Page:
A Princeton University professor on Monday won the Nobel memorial prize in economic sciences for his research on consumption, poverty and welfare.
In awarding this year’s $960,000 prize to a single person, Angus Deaton, a Scottish-born microeconomist, the Nobel committee said his work had deepened understanding of core issues of consumption, including measuring the living standards and poverty in developing countries.
Deaton, 69, is a citizen of the United States and the United Kingdom.
“I’m absolutely delighted,” he said in a telephone interview with the Nobel committee in Sweden, where the prize was announced. Deaton said he was particularly pleased that research concerned with the poor and how they behave was being recognized.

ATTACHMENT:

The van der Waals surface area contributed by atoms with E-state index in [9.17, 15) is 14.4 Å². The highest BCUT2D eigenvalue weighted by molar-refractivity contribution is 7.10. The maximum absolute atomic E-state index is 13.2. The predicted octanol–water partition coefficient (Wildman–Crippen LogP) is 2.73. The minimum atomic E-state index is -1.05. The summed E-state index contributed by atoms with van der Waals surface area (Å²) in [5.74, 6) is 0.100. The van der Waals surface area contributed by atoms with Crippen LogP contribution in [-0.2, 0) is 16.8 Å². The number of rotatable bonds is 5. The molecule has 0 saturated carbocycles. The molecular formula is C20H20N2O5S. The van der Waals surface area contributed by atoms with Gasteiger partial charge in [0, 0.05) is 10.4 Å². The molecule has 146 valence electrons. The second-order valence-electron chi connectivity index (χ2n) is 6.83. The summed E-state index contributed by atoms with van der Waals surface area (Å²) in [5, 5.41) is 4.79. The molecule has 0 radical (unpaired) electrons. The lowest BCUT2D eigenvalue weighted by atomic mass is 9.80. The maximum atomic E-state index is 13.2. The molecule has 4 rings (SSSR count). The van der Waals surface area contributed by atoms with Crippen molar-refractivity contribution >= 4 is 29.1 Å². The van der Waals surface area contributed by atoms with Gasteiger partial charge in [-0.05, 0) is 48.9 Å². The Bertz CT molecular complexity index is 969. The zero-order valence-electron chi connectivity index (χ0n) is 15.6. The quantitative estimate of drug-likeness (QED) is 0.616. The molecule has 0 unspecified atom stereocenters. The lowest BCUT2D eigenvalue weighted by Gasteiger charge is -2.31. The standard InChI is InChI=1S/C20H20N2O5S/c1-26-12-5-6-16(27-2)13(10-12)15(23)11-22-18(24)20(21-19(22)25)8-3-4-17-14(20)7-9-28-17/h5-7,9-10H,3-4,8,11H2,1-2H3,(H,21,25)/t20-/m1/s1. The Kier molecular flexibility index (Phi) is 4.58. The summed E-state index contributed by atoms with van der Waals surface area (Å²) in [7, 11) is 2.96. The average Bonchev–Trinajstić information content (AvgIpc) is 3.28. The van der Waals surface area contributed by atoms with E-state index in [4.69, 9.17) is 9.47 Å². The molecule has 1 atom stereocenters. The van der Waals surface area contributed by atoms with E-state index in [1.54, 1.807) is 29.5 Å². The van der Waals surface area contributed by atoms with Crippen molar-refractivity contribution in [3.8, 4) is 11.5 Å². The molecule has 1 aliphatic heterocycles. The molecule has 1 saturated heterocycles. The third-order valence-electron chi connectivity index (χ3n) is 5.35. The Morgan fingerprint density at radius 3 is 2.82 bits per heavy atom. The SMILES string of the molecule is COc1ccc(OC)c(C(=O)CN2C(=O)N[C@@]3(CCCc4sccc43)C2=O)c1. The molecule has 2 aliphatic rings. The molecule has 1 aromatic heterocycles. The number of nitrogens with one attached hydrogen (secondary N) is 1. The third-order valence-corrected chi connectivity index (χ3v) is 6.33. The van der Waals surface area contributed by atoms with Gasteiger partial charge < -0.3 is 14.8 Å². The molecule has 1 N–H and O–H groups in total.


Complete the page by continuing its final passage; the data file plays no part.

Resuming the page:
Last year, the Nobel Prize in economics was awarded to French economist Jean Tirole for his research on how large firms should be regulated to prevent consumers from being hurt by their monopolistic power.
The economics award, officially called the Sveriges Riksbank Prize in Economic Sciences in memory of Alfred Nobel, was created in 1969 to celebrate the 300th anniversary of the Bank of Sweden, the world’s first central bank.